Strokes bassist Nikolai Fraiture on his new band Summer Moon
Strokes bassist Nikolai Fraiture returns with a new band, Summer Moon. Julian Marszalek gets his skinny tie on.
Nikolai Fraiture, bassist with New York rock’n’roll aristocrats the Strokes, is explaining his relationship with his instrument. For him, bass is a never-ending journey where points of interest and spots of scenic beauty determine where he goes to next - and though he’s uncertain of the final destination, the experience is about constant learning, experimentation and application.
“I’m definitely becoming a more adventurous musician,” he says from a cold and snowy New York City. “In the beginning I knew that it was going to take time to get there; you don’t get there overnight. I knew that you’d have to lay down the foundation and know what you’re doing. You have to walk before you run, and right now I feel like a long-distance marathon runner. You might want to sprint in the early days but you find out that there’s so much to learn that you have to keep going.”
With the Strokes on an extended hiatus, Fraiture’s ongoing musical journey - along with a desire to keep busy - has led to the formation of indie supergroup Summer Moon. Initially featuring members of Au Revoir Simone and the Like, the new band has settled on a line-up that includes Uh Huh Her’s Camila Grey on keys and vocals, guitar by Noah Harmon from Airborne Toxic Event, and Jane’s Addiction drummer Stephen Perkins, with Fraiture holding down the low end and providing the vocals.
Crucially, the bassist views this as a band rather than a solo project and, as evidenced by debut album With You Tonight - which encompasses indiepop, electronica and heads-down rockers - that’s a difference that yields results.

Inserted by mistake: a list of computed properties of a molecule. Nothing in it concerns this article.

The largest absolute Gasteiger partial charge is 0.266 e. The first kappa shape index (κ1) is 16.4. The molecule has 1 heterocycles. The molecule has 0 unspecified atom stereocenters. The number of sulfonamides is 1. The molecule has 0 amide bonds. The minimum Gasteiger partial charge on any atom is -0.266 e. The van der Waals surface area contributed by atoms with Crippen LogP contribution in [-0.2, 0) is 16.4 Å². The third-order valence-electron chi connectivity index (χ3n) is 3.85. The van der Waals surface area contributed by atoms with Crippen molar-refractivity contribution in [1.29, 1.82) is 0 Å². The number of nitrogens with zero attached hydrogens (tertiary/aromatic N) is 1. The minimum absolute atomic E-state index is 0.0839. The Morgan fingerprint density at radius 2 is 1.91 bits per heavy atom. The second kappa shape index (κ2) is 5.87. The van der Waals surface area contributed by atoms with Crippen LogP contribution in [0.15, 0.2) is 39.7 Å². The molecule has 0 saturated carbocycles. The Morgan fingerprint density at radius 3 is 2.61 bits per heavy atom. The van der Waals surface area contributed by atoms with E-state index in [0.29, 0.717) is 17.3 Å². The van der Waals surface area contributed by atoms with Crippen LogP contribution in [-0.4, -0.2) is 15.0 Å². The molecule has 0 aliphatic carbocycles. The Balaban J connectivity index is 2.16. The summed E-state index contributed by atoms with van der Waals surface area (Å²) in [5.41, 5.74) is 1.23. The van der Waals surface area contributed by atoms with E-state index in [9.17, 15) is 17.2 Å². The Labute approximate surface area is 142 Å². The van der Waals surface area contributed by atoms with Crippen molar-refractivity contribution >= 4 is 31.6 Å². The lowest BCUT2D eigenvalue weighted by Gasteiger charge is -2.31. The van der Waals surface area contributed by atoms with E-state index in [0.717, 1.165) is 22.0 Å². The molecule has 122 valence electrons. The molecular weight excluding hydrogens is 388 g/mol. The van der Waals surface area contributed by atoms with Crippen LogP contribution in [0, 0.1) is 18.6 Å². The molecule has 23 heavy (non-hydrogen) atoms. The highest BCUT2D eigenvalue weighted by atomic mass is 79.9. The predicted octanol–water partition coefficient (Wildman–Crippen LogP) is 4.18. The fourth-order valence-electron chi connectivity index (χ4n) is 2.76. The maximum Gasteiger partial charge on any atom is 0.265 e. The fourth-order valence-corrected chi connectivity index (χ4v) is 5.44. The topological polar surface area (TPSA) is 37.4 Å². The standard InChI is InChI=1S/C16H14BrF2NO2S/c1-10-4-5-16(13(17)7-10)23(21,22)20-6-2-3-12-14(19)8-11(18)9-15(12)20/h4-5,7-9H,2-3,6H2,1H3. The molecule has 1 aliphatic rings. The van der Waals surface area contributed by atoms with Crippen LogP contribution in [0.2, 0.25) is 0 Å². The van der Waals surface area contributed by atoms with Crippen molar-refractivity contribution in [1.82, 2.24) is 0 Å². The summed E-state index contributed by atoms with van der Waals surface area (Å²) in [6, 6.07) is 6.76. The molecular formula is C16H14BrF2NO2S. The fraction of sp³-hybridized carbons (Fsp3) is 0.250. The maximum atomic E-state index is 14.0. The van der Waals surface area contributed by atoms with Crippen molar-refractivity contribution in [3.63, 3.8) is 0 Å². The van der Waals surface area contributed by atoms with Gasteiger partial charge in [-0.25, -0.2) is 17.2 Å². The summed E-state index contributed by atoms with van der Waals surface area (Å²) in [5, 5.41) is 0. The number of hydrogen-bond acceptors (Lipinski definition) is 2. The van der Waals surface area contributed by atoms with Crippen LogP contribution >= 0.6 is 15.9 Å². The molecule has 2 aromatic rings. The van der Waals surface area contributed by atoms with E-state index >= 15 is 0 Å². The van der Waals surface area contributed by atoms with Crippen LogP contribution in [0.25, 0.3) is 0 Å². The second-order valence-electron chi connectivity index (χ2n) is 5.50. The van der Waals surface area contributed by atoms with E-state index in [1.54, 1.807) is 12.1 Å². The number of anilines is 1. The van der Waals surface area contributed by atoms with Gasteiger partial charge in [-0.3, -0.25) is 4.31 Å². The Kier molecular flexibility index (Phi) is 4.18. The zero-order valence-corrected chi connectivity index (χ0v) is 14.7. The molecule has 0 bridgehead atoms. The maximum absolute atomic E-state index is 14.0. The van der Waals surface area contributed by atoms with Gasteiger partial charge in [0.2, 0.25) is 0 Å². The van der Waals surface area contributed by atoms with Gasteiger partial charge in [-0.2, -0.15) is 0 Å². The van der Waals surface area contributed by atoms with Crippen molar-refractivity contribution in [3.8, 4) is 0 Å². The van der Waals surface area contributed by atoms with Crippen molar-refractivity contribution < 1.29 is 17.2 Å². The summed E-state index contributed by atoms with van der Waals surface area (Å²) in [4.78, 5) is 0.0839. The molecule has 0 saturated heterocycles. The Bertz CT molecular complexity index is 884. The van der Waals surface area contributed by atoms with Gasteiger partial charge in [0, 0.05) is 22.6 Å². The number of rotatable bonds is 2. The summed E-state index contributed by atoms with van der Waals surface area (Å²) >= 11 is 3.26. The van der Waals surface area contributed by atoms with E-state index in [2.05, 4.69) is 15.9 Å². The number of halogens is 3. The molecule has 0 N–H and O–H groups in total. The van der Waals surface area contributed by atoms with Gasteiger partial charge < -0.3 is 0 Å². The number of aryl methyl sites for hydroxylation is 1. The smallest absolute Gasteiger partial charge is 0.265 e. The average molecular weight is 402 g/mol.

“I got back from LA last night where I was playing with the band. We’re now writing and jamming and working out our parts together, as opposed to me coming in with the album which was mostly done,” he explains. “Now it’s a lot more collaborative, with more of a band feel.”
It’s a situation that’s left a deep impression on how Fraiture applies his skills. With the album demoed at home using a drum machine, locking in with Perkins has not only changed his playing but also how the new songs, with their variety of styles, are approached.
“Playing live with a drummer beats any other process. You can hear that in the music and the feeling and the tone,” he enthuses. “Having other people in the room is essential to creating something that is living and breathing. The pinnacle of drum and bass parts, for me, is getting a groove from unconventional beats.
“I’ve played in a pretty straightforward rock band, but over the years it’s developed into something that rhythmically isn’t just kick-snare. Working with Stephen Perkins, experimenting with drum beats is very much his thing. We’ve just spent the whole of the last weekend working out how to develop a groove - but not in a typical rock way.”
Not that it’s been plain sailing. Singing and playing bass at the same time has presented Fraiture with a number of challenges, but that’s just the way he likes it.
“I don’t want to make things simpler for myself when I’m writing for Summer Moon - and that’s part of the fun,” he states. “There were a number of rhythmic things that I had to focus on when I was putting the bass and the vocals together. I don’t like to feel too comfortable, as I need the challenge. I want to push my limits to see where I go overboard, and then bring it back to where it feels good for everybody.”